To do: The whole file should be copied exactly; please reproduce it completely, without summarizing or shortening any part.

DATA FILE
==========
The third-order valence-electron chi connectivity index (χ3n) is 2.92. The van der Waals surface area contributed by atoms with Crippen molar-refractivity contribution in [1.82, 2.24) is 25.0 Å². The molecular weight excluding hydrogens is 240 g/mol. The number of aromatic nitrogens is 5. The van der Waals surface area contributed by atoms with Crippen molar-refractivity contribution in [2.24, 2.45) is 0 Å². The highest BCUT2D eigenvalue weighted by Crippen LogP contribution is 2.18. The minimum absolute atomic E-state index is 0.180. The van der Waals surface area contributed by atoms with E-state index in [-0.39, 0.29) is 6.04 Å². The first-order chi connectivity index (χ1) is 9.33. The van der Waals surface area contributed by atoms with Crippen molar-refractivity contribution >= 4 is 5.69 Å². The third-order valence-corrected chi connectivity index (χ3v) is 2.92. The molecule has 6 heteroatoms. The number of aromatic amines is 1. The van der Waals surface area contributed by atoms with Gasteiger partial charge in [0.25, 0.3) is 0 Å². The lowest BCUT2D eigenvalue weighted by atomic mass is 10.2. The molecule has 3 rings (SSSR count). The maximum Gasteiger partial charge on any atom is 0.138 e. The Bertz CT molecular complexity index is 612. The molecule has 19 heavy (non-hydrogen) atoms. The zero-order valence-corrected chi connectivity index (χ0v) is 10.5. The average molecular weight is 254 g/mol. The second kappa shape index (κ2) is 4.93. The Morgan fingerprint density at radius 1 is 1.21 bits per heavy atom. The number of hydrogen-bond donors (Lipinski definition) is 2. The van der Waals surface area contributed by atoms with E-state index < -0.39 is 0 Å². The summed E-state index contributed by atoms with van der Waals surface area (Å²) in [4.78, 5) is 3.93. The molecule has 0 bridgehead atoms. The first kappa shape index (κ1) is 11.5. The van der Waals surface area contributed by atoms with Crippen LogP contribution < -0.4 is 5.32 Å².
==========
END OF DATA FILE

The third-order valence-electron chi connectivity index (χ3n) is 2.92. The van der Waals surface area contributed by atoms with Crippen molar-refractivity contribution in [1.82, 2.24) is 25.0 Å². The molecular weight excluding hydrogens is 240 g/mol. The number of aromatic nitrogens is 5. The van der Waals surface area contributed by atoms with Crippen molar-refractivity contribution in [2.24, 2.45) is 0 Å². The highest BCUT2D eigenvalue weighted by Crippen LogP contribution is 2.18. The minimum absolute atomic E-state index is 0.180. The van der Waals surface area contributed by atoms with E-state index in [-0.39, 0.29) is 6.04 Å². The first-order chi connectivity index (χ1) is 9.33. The van der Waals surface area contributed by atoms with Crippen molar-refractivity contribution >= 4 is 5.69 Å². The third-order valence-corrected chi connectivity index (χ3v) is 2.92. The molecule has 6 heteroatoms. The number of aromatic amines is 1. The van der Waals surface area contributed by atoms with Gasteiger partial charge in [0.25, 0.3) is 0 Å². The lowest BCUT2D eigenvalue weighted by atomic mass is 10.2. The molecule has 3 rings (SSSR count). The maximum Gasteiger partial charge on any atom is 0.138 e. The Bertz CT molecular complexity index is 612. The molecule has 19 heavy (non-hydrogen) atoms. The zero-order valence-corrected chi connectivity index (χ0v) is 10.5. The average molecular weight is 254 g/mol. The second kappa shape index (κ2) is 4.93. The Morgan fingerprint density at radius 1 is 1.21 bits per heavy atom. The number of hydrogen-bond donors (Lipinski definition) is 2. The van der Waals surface area contributed by atoms with E-state index < -0.39 is 0 Å². The summed E-state index contributed by atoms with van der Waals surface area (Å²) in [4.78, 5) is 3.93. The molecule has 0 bridgehead atoms. The first kappa shape index (κ1) is 11.5. The van der Waals surface area contributed by atoms with Crippen LogP contribution < -0.4 is 5.32 Å².